“The blood of the martyrs is the seed of faith.” – Tertullian

Recently, there has been a great deal of discussion on the internet about the Benedict Option. The Benedict Option is a call for Christians to retreat from society and the public square in order to rebuild it.  The idea itself is based on the life of St. Benedict of Nursia and the Benedictines he founded. However, there are many aspects of this idea that have often struck me as being at odds with what I have learned about St. Benedict, the Benedictine spirit, and Christianity as a whole over the last few years.

First of all, St. Benedict did not run away from Rome in order to build monasteries. When he left, that was the furthest thing from his mind. St. Benedict fled because he wanted to save his soul. The call to monasticism is ultimately about this. It is not about fleeing the evils of the society in which we find ourselves. It is not about running away from our problems. It is about saving our souls first and foremost in silence, work, and daily prayer.

This is a point that cannot be overstated. The monastic  life doesn’t exist as a place where people can run away from their problems. As the Fathers have taught, a man who comes to a monastery to flee his problems will find them magnified once he enters and they will ultimately drive him away. There is no place in a monastery for political discussions. There is no place there for the concerns of the world that surrounds us. A monastery exists so that being isolated from the world the monks can save their souls.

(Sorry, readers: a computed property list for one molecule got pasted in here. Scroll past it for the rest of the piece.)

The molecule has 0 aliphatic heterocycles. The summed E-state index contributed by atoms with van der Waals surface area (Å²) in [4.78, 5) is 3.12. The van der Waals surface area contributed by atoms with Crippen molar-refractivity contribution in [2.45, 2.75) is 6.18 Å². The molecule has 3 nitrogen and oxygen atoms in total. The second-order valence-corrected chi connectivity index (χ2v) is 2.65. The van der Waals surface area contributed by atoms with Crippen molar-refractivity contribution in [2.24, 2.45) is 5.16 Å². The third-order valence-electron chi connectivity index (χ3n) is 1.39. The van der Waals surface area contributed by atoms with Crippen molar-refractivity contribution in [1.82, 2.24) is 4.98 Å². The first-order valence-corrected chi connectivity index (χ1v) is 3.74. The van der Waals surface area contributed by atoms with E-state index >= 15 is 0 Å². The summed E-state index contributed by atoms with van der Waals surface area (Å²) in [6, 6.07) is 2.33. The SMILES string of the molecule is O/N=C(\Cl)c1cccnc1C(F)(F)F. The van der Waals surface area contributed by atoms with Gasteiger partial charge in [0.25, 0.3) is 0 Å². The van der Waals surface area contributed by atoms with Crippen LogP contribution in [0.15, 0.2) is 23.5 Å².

Another glaring problem with the Benedict Option is the idea that Christians must retreat from society so that it can be rebuilt at some point in the future. During times of tremendous persecution, Christians have never hidden their faith. They may have gone underground and worshiped in the catacombs or in secret churches or in each other’s homes, but there has always been a witness to Christianity that has been found in the public square all over the world. Thousands upon thousands of martyrs have died for their the Faith and their blood has become its seed.

Christianity would not have triumphed all over the world without the blood of all those martyrs and confessors who gave their lives for it. If it had remained a small, underground Jewish sect, it would have vanished liked the Essenes did centuries before. The witness of the martyrs is one of the most powerful in the Church and goes back to its very beginnings to the apostles themselves. All of the apostles except St. John were martyred in some way. St. Peter was crucified, St. Jude was beaten with a club, St. Bartholomew was flayed alive, and St. Simon was impaled on a spear.

Our Lord said that we are a city set on a hill and the salt of the earth. A city set on a hill is not one that can be easily hidden. It is one that is seen by everyone in the surrounding area. It is a beacon of light and hope and salvation. We cannot hide ourselves if we are in that situation to begin with. We cannot climb down from the hill and live in the valley. We must stand where we are with our feet firmly planted in the ground and we must bear witness to that which we believe and which has always been believed by millions over the last two thousand years.